Increasing Adherence With Dosing Reminders

Applied Clinical TrialsApplied Clinical Trials-11-01-2021
Volume 30
Issue 11

Given everything else patients have going on in their lives, it can be an unsurmountable burden for people living with a chronic illness, such as elderly cardiovascular patients, to comply consistently with self-administered medication protocols.

While most clinical trials spend millions of dollars or more on clinical systems to improve data management, very few provide any meaningful support for patients at home to help them stay active and compliant.

Why aren’t more companies using these cost-effective and easy-to-implement solutions? Let’s take a look at one that did.

The impact of poor compliance

The importance of consistent medication adherence for studies with self-dosing requirements cannot be overstated. As has been reported in Applied Clinical Trials, poor compliance has an exponential impact on the number of patients needed to reach the same statistical outcome, shown in Table 1 below.

Non-Adherence Rate  Enrollment Increase Required

Research shows 40% of patients become non-compliant at 5 months on study.1 This means an average Phase III trial will require an additional 460 patients at an estimated cost of $12 million.2 Costs will be even higher for certain programs such as lengthy cardiovascular studies and complex oncology trials.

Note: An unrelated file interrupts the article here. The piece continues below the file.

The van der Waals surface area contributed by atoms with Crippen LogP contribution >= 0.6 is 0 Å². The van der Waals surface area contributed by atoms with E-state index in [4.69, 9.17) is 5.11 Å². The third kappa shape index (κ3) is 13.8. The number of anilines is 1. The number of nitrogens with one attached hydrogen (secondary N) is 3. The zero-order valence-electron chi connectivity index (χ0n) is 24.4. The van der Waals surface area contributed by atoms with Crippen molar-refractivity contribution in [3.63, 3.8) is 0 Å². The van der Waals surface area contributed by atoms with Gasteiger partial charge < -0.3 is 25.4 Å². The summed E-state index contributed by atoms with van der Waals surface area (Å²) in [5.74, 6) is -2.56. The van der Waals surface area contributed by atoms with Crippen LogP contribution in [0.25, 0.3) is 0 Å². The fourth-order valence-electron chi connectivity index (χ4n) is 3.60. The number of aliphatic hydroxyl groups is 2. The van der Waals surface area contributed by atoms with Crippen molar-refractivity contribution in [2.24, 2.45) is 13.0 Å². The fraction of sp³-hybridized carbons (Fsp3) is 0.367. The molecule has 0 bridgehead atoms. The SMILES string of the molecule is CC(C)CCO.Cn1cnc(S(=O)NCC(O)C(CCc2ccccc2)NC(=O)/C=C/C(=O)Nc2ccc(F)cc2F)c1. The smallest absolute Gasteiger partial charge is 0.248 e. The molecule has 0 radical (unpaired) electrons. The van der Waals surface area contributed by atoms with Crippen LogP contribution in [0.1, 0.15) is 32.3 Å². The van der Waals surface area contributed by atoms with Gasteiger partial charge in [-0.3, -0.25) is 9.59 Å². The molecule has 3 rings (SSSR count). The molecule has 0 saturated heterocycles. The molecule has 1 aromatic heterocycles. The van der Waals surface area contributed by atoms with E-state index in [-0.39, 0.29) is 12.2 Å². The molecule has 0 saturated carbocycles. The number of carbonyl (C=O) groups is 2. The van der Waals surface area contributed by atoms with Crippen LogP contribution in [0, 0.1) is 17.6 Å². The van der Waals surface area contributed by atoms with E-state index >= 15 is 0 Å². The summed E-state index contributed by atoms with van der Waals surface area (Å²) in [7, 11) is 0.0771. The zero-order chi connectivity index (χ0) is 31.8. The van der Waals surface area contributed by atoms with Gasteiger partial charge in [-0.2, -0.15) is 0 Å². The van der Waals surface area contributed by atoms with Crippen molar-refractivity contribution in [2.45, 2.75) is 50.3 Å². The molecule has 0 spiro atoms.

Opportunities to improve

Even an incremental improvement can make a significant difference in time and on the study budget. The Phase III trial referenced above would yield $335k in cost savings for each 1% increase in adherence.

As the following case study below shows, a technology-based dosing manager can help patients, even in the challenging elderly patient demographic, achieve compliance rates up to 98% at 18 months on study.

Mobile Technology: Improve Adherence Without Getting in the Way of Patients’ Lives

The challenge

A leading pharmaceutical company sponsored a cardiology trial that required elderly patients to self-administer cardiometabolic medication in tablet form 2x/day in a chronic fashion over multiple years. Published data for average medication adherence in cardiometabolic disease is 56% over 12 months. Twice-daily dosing has even lower adherence.3

The solution

For this Phase III trial the study team deployed a technology-based dosing mechanism. It helped improve medication adherence by using interactive SMS messages on patients' personal phones. The dosing manager solution sent protocol-specific automated text messages that prompted patients to take their medication at the scheduled time.

The system prompted patients twice daily with an SMS message that enabled them to quickly and easily confirm they had taken their dose—i.e., the patient would hit the Number one to confirm they took their medicine on time. In addition to ensuring compliance, easily access dosing records mitigated the risk of patients over-medicating because they forgot they had already taken a dose.